Ideas for #OktoberfestOfThings

This year, we will again celebrate the #OktoberfestOfThings ( It started as an initiative to evangelize the IoT last year and it seems we get quite a bit more traction this year.

This is an open event and everybody is welcome to participate. While we meet in Munich, we would love to see local groups in other countries/at other places doing the same. On Sept 18 we will have an open ideation workshop at IXDS (the guys behind Fritzing) in their Munich Office and later on we will hack the things in the Munich FabLab (Hackerspace). There, we have access to 3D printers and the laser cutter, just in case we need more than electronics. We will then continue to hack on Sept 19 and later on move on to a beergarden to test our inventions. The actual Oktoberfest starts on that Saturday and everybody is of course welcome to test it all under real-life (real-Oktoberfest) conditions.

So ideas we have so far:

  • report if the tent doors are open/closed, e.g. via Reed relays.
  • report temperature and humidity
  • report sound volume
  • report if people are dancing on the tables (piezo sensor?)
  • report the number of times you’ve lifted your beer mug, including triggering automatic refills if the level is below a threshold.
  • tap the beer coaster to reorder beer

For the latter two, hybris, the company I am working for, will create a IoT prototype with the spark core. We’ve already got some basic UI up and running here:

We will later also share a beer coaster design files and the sources to the website in general - all under CC BY-SA license on github. The basic communication is already working, we’re thrilled…

Let us know what ideas you have… and maybe tell us which lib and sensor could be used to realize it. It would be great to collect as many ideas possible before our actual event.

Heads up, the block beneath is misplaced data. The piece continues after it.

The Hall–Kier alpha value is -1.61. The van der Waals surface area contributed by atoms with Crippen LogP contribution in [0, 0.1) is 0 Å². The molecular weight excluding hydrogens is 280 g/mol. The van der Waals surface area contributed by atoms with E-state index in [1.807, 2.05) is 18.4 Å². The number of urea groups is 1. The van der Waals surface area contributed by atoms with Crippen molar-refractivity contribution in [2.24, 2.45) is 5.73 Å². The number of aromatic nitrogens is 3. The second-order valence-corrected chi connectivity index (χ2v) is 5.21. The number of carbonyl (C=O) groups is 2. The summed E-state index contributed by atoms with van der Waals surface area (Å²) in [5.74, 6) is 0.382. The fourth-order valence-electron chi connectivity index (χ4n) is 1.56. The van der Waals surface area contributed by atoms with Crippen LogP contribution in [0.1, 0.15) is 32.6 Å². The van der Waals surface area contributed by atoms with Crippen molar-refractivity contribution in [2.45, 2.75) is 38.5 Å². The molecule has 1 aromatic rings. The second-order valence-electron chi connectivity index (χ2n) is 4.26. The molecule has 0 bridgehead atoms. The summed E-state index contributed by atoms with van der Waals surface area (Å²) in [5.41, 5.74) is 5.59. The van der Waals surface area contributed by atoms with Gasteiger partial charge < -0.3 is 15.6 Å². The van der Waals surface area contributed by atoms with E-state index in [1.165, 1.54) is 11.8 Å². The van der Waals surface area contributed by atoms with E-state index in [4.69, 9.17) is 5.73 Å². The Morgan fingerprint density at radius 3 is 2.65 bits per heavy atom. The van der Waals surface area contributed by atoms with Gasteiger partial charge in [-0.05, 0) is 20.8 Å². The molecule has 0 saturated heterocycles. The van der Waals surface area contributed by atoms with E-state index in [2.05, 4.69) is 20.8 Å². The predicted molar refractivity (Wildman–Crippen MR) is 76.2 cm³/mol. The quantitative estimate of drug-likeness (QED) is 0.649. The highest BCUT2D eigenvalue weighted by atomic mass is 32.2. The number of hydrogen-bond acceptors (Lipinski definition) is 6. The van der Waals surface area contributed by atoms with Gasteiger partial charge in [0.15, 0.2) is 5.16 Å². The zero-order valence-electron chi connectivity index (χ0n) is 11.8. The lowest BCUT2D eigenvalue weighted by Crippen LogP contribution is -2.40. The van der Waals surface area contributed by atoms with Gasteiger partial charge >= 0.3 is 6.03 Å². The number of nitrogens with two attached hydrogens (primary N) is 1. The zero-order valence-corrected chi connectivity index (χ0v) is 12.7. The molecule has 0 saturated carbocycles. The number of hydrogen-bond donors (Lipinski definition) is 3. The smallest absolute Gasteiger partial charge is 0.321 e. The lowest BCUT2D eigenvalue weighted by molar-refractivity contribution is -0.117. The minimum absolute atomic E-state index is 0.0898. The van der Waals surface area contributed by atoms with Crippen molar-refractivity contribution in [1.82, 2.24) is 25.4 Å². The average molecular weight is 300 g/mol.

If you are in Muc, check out the #FabLabMuc and also the Meetup Group:


A beer level sensor that monitors your drinking rate… tells you when your not drinking fast enough! and a temperature gauge, cant have warm beer… you could track how many refills you get and everything

could even use a capacitive liquid level sensor so you don’t contaminate your beer! just clip it on the side and away you go

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So awesome. What are you using as the sensor detecting the presence and level of the beer mug?

We usw this Sensor for detecting liftups oft the mugs and tapping:

It is sadly good for detecting on/off, but real fill level detection is way to inaccurate. I reduce the level of the beer mugs each time the mug goes down by 30ml. A full masskrug has 1liter and it allows us to have a good guess when that thing is going below 25% at which time the masskrug in the web ui starts flashing to signal a refill/replacement to the waiter. :slight_smile:


Do you have links to such a capacitive clip on sensor? Great ideas, Thx for sharing!

i didn’t have anything in mind in particular, I’ve seen youtube videos of people using anything… aluminum foil seems to work maybe some aluminum tape would be better. and stick it to the cup with a couple of wires going to the core